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McLaren’s F1 upgrade plan impacted by new ‘race against time’

by Josh Suttill
5 min read

McLaren is facing another “race against time” to have the second part of its significant Formula 1 upgrade ready in time for both cars at this weekend’s British Grand Prix.

The team’s initial plan was to introduce 50% of its upgrade at the Austrian GP with a further 25% appearing at Silverstone and the final 25% being added at the Hungarian GP two weeks later.

Lando Norris received the first 50% at the Red Bull Ring and used the parts to great effect – qualifying and finishing in fourth place, ahead of the Aston Martins and Mercedes.

But the team had been in a race against time to introduce the upgrades at the Austrian GP so Norris’s team-mate Oscar Piastri still had the older-spec McLaren. Piastri’s weekend fell apart with a critical track limits deletion in qualifying and a broken front wing after clipping the rear of Kevin Magnussen’s Haas that was checking-up to avoid an incident in front. He finished 16th.

Now McLaren is facing a similar potential spec split between its two cars heading into the British GP, although it’s still targeting having 75% of the upgrade on both cars.

“So it will again depend on the race against time to deliver parts trackside,” team principal Andrea Stella explained.

“All parts are in the final sprint in terms of being manufactured and made available to the track.

“So as they come available they will be delivered trackside and then based on what and how many parts we have we will decide allocation.

“But this is effectively like work in progress. I hope we have enough parts but we will see.”

In Britain Piastri will at the very least have the first 50% of the upgrade that was added to Norris’s car in Austria.

Motor Racing Formula One World Championship Austrian Grand Prix Sprint Day Spielberg, Austria

“What Lando had here is quite under control in terms of delivering it for both cars in Silverstone,” Stella explained when asked by The Race on Sunday.

“The race against the time is the further upgrades and we need to see in terms of quantity, how many will be in condition to have for Silverstone because ideally in a race weekend you’d like to have at least three parts [sets] so you can allocate one per car and a spare.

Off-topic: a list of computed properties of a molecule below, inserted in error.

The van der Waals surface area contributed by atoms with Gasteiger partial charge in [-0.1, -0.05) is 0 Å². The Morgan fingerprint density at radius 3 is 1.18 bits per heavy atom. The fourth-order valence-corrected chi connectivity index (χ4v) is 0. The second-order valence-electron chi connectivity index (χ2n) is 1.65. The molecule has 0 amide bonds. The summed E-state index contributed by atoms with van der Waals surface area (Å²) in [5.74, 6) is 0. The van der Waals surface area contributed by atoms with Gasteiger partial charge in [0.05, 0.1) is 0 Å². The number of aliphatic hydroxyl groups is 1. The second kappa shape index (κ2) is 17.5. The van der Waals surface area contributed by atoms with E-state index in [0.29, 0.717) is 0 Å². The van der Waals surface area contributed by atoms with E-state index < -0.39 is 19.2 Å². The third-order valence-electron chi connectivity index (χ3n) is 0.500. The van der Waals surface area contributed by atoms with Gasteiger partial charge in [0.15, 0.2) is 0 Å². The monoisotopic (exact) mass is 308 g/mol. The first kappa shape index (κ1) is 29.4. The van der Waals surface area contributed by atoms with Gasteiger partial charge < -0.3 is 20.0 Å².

“If you have one, you sort of don’t leave it in the garage, you put it on the car, then you try to deal with that.”

If there’s only one set (or two sets of upgrades) it’s likely Norris will once again take priority in receiving them as McLaren’s more experienced driver as well as being the lead driver in the points.

The plan beyond Silverstone

Motor Racing Formula One World Championship Austrian Grand Prix Qualifying Day Spielberg, Austria

The plan for the introduction of the final 25% of the upgrade also appears to have changed from it all coming at the Hungaroring later in July to “the rest will come across a few races but really as smaller items”.

The upgrades brought to Austria and Britain were more “conceptual” in the way they were adjusting the MCL60’s design philosophy, whereas the remaining 25% is “more kind of a regular upgrade”.

Stella also said “another couple of steps of this size” are necessary before McLaren has an optimal car for these aerodynamic regulations.

No date has been set for the introduction of the next significant package but it will likely be following the summer break shutdown or it will be incorporated into the 2024 McLaren.

“We are working, this is a work in progress, we will see how we end up in development,” Stella added.

“We are working to develop and deliver another similar upgrade after the [summer] shutdown.

“But this is a work in progress. This one we knew was coming, it was a clear objective. That one will depend if we’re in a condition to say ‘yeah it’s working, let’s press the green button’ or we just leave it for next year’s car. We’ll see.”

The ‘change of gear’ in effectiveness

Lando Norris, Mclaren Mcl60, Leaves His Pit Box

Stella was also quick to praise the revised technical organisation at McLaren – which has included the departure of technical director James Key and the signing of Ferrari engineer David Sanchez and Red Bull’s Rob Marshall.

Neither Sanchez nor Marshall will start working with McLaren until next year but the team has already made many organisational changes ahead of their arrival that have made a difference – including declining to directly replace Key and instead splitting his responsibilities amongst three senior individuals.

“Certainly there’s been quite a lot of reorganisation at McLaren,” Stella said.

“Even though this process is still ongoing when it comes to the reorganisation of the technical area and overall the aerodynamic department, there’s been a change of gear like the effectiveness, the conceptual lead thanks to having appointed Peter Prodromou [technical director on the aerodynamics side] and in general the capacity to generate ideas and develop them seems quite invigorated.

“We see this in the development rate that you can measure, what is called in Formula 1 teams the aerodynamic tracker, it does seem to have taken a good gradient upwards.

“So I would say it’s mainly the result of the evolution of the team that we have kicked off a few months ago.”

That’s particularly important in the cost cap era where the days of F1 teams throwing endless developments at the car and seeing what works are well gone. Choosing the right upgrade paths to pursue is more crucial than ever.

The mistakes McLaren made with its initial 2023 design are evidence of that.

It now hopes the potential success of its upgrade can show it’s learned from those errors – whenever more of the package makes it to the track on one or both cars.

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